Which Joe gave his name to ‘sloppy joes’? We look at five interesting sandwiches and their lexical origins.
Put (an animal) to graze on pasture.‘this right enables the commoners to depasture some 3,000 ponies’
- ‘But thus if the pastoralist has right to depasture cattle and there were a native title right or interest, for example, to use some of the foliage or grasses that commonly were found in that area…’
- ‘To be eligible, applicants must have common rights, pay marking fees, have turned out stock in the previous year and have the facilities to support the number of animals they depasture.’
- ‘Nothing else was done to the land, except that it was resumed for the purpose of preventing cattle being depastured on it.’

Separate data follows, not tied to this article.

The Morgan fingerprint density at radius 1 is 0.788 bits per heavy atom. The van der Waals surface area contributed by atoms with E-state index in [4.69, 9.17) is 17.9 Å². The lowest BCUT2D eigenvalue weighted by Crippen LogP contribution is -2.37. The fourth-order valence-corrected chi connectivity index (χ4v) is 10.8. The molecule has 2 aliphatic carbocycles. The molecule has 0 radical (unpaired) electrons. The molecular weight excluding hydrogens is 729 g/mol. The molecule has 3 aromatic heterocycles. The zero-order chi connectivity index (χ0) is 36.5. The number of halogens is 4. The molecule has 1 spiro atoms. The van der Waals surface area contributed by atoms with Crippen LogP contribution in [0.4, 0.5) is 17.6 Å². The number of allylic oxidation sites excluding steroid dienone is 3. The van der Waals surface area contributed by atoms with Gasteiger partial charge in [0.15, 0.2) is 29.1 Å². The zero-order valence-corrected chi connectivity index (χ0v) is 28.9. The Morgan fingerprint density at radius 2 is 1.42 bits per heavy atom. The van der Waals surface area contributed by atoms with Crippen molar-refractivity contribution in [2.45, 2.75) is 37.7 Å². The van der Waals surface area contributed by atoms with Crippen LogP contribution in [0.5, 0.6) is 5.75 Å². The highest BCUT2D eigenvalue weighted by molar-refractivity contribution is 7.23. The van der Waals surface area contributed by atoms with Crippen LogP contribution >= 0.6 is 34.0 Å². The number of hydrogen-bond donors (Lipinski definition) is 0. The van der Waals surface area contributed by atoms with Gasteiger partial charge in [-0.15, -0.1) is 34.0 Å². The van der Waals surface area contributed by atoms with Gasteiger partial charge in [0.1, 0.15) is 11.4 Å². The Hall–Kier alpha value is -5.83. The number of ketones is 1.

- ‘And if he thinks it is to his pastoral advantage he can depasture cattle or move cattle or sink wells?’
- ‘Early in 1854 it set the council rates, it granted publican, slaughtering, depasturing and timber licences, applied for $200 to pay the teacher, W.H. Humphage and started on the improvement of roads.’
Are you looking for a word for a foolish person? We explore twelve interesting words to describe the dunderheads in your life.
Before you run for the hills, let’s run through a list of ‘run’ expressions that are running through our minds.
The definitions of ‘buddy’ and ‘bro’ in the OED have recently been revised. We explore their history and increase in popularity.